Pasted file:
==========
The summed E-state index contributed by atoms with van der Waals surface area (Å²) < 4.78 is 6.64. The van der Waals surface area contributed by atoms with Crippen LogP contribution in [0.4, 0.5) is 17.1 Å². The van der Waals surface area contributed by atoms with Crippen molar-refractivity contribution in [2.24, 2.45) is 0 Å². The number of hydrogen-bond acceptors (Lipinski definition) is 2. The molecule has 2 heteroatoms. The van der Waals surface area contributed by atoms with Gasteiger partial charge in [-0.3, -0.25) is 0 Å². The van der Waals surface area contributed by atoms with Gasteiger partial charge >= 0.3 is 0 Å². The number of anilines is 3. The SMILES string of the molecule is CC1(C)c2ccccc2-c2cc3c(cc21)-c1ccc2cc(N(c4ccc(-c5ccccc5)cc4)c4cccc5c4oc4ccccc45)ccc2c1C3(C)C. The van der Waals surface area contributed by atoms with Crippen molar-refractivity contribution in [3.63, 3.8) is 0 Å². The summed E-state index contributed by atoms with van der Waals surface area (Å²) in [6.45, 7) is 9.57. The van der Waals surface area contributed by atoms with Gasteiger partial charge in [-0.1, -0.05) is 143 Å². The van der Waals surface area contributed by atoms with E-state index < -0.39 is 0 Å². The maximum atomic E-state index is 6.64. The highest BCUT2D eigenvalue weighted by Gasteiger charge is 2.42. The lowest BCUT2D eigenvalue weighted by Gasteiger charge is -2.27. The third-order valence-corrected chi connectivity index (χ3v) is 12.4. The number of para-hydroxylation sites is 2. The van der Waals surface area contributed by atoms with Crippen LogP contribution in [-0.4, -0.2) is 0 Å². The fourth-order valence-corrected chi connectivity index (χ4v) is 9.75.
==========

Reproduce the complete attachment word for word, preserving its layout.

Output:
The summed E-state index contributed by atoms with van der Waals surface area (Å²) < 4.78 is 6.64. The van der Waals surface area contributed by atoms with Crippen LogP contribution in [0.4, 0.5) is 17.1 Å². The van der Waals surface area contributed by atoms with Crippen molar-refractivity contribution in [2.24, 2.45) is 0 Å². The number of hydrogen-bond acceptors (Lipinski definition) is 2. The molecule has 2 heteroatoms. The van der Waals surface area contributed by atoms with Gasteiger partial charge in [-0.3, -0.25) is 0 Å². The van der Waals surface area contributed by atoms with Gasteiger partial charge >= 0.3 is 0 Å². The number of anilines is 3. The SMILES string of the molecule is CC1(C)c2ccccc2-c2cc3c(cc21)-c1ccc2cc(N(c4ccc(-c5ccccc5)cc4)c4cccc5c4oc4ccccc45)ccc2c1C3(C)C. The van der Waals surface area contributed by atoms with Crippen molar-refractivity contribution in [3.63, 3.8) is 0 Å². The summed E-state index contributed by atoms with van der Waals surface area (Å²) in [6.45, 7) is 9.57. The van der Waals surface area contributed by atoms with Gasteiger partial charge in [-0.1, -0.05) is 143 Å². The van der Waals surface area contributed by atoms with E-state index < -0.39 is 0 Å². The maximum atomic E-state index is 6.64. The highest BCUT2D eigenvalue weighted by Gasteiger charge is 2.42. The lowest BCUT2D eigenvalue weighted by Gasteiger charge is -2.27. The third-order valence-corrected chi connectivity index (χ3v) is 12.4. The number of para-hydroxylation sites is 2. The van der Waals surface area contributed by atoms with Crippen LogP contribution in [-0.4, -0.2) is 0 Å². The fourth-order valence-corrected chi connectivity index (χ4v) is 9.75.